I for one am glad that I have a God who both SENDS ME OUT and GOES WITH ME. Left to my own devices, I can’t “clean the room of my soul” very well without the great Helper’s Presence. I simply can’t carry out the Father’s desires without His sustaining joy, hope, strength, and insight. I would be like my sweet daughter, hopelessly defeated and overwhelmed by an extremely messy room. I am sure I would sit on the floor and cry surrounded by sin, pain, shame, and bitterness knowing I had to do it all on my own. Our loving Father knows our limited capacity, and HE ACTUALLY WANTS TO HELP US. He enjoys being with us. It isn’t annoying to Him, and He doesn’t get tired. He is not like me, mostly helping my daughter just so it will get done.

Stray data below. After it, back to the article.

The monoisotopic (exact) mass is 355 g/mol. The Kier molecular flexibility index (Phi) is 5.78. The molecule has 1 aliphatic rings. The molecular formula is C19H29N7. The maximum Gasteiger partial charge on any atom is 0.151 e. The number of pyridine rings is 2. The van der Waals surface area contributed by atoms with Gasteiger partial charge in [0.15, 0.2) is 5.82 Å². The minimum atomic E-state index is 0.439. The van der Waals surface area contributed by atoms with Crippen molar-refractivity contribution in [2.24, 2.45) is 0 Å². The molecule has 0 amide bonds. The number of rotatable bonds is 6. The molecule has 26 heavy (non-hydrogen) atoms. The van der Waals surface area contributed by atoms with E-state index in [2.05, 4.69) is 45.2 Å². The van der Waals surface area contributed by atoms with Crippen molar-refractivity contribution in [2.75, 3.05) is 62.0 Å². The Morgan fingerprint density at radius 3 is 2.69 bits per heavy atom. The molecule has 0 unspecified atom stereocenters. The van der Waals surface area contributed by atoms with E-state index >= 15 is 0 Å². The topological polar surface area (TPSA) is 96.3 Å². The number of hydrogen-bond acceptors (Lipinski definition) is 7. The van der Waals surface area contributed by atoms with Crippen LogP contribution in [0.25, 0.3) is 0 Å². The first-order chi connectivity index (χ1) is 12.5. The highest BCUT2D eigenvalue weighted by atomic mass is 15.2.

There are messes that need to be cleaned up and places He is sending you, but rest assured, you are not alone.
The concept of Loss is so large that it is impossible to try to address the vastness of it in a simple blog. The concept, in its entirety, has been something that I have been pondering for some time. In this blog I am focusing on loss as related to death in particular.